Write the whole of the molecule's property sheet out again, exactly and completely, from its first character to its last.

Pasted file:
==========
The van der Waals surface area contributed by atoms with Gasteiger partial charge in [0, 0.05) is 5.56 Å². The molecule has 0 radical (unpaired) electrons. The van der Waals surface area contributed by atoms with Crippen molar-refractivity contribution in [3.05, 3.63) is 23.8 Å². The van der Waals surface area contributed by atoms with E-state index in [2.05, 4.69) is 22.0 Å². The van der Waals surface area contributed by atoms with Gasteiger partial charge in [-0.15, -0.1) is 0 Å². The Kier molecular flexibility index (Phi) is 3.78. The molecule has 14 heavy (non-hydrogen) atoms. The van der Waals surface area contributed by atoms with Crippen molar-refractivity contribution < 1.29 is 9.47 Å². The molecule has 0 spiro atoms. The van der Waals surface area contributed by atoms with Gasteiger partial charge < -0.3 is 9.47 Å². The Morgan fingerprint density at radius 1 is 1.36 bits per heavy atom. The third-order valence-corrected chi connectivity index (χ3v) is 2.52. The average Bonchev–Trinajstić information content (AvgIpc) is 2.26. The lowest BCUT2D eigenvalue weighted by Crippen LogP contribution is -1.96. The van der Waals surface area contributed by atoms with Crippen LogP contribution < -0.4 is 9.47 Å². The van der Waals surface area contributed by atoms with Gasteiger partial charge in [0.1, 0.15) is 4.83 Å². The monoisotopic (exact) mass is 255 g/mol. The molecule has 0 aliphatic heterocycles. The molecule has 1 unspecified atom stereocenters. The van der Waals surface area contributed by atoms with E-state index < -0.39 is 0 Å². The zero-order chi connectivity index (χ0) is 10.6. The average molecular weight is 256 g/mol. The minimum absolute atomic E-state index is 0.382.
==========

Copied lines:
The van der Waals surface area contributed by atoms with Gasteiger partial charge in [0, 0.05) is 5.56 Å². The molecule has 0 radical (unpaired) electrons. The van der Waals surface area contributed by atoms with Crippen molar-refractivity contribution in [3.05, 3.63) is 23.8 Å². The van der Waals surface area contributed by atoms with E-state index in [2.05, 4.69) is 22.0 Å². The van der Waals surface area contributed by atoms with Gasteiger partial charge in [-0.15, -0.1) is 0 Å². The Kier molecular flexibility index (Phi) is 3.78. The molecule has 14 heavy (non-hydrogen) atoms. The van der Waals surface area contributed by atoms with Crippen molar-refractivity contribution < 1.29 is 9.47 Å². The molecule has 0 spiro atoms. The van der Waals surface area contributed by atoms with Gasteiger partial charge < -0.3 is 9.47 Å². The Morgan fingerprint density at radius 1 is 1.36 bits per heavy atom. The third-order valence-corrected chi connectivity index (χ3v) is 2.52. The average Bonchev–Trinajstić information content (AvgIpc) is 2.26. The lowest BCUT2D eigenvalue weighted by Crippen LogP contribution is -1.96. The van der Waals surface area contributed by atoms with Crippen LogP contribution < -0.4 is 9.47 Å². The van der Waals surface area contributed by atoms with Gasteiger partial charge in [0.1, 0.15) is 4.83 Å². The monoisotopic (exact) mass is 255 g/mol. The molecule has 0 aliphatic heterocycles. The molecule has 1 unspecified atom stereocenters. The van der Waals surface area contributed by atoms with E-state index < -0.39 is 0 Å². The zero-order chi connectivity index (χ0) is 10.6. The average molecular weight is 256 g/mol. The minimum absolute atomic E-state index is 0.382.